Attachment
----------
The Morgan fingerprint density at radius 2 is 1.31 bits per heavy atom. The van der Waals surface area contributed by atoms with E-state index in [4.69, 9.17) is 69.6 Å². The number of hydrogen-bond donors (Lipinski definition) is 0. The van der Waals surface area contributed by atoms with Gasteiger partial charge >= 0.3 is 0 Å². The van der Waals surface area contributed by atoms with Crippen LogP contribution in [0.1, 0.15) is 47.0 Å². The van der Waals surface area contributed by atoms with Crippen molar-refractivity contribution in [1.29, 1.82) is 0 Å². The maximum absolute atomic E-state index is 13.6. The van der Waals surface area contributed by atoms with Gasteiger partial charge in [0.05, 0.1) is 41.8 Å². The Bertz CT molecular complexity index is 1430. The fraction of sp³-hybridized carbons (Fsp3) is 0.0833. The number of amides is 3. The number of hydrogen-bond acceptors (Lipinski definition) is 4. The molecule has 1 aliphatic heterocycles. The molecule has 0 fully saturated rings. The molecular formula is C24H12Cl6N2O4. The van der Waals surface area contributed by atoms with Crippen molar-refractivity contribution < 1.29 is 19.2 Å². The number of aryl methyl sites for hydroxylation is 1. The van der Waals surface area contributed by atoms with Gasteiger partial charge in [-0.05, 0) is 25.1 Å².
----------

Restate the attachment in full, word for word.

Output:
The Morgan fingerprint density at radius 2 is 1.31 bits per heavy atom. The van der Waals surface area contributed by atoms with E-state index in [4.69, 9.17) is 69.6 Å². The number of hydrogen-bond donors (Lipinski definition) is 0. The van der Waals surface area contributed by atoms with Gasteiger partial charge >= 0.3 is 0 Å². The van der Waals surface area contributed by atoms with Crippen LogP contribution in [0.1, 0.15) is 47.0 Å². The van der Waals surface area contributed by atoms with Crippen molar-refractivity contribution in [1.29, 1.82) is 0 Å². The maximum absolute atomic E-state index is 13.6. The van der Waals surface area contributed by atoms with Gasteiger partial charge in [0.05, 0.1) is 41.8 Å². The Bertz CT molecular complexity index is 1430. The fraction of sp³-hybridized carbons (Fsp3) is 0.0833. The number of amides is 3. The number of hydrogen-bond acceptors (Lipinski definition) is 4. The molecule has 1 aliphatic heterocycles. The molecule has 0 fully saturated rings. The molecular formula is C24H12Cl6N2O4. The van der Waals surface area contributed by atoms with Crippen molar-refractivity contribution < 1.29 is 19.2 Å². The number of aryl methyl sites for hydroxylation is 1. The van der Waals surface area contributed by atoms with Gasteiger partial charge in [-0.05, 0) is 25.1 Å².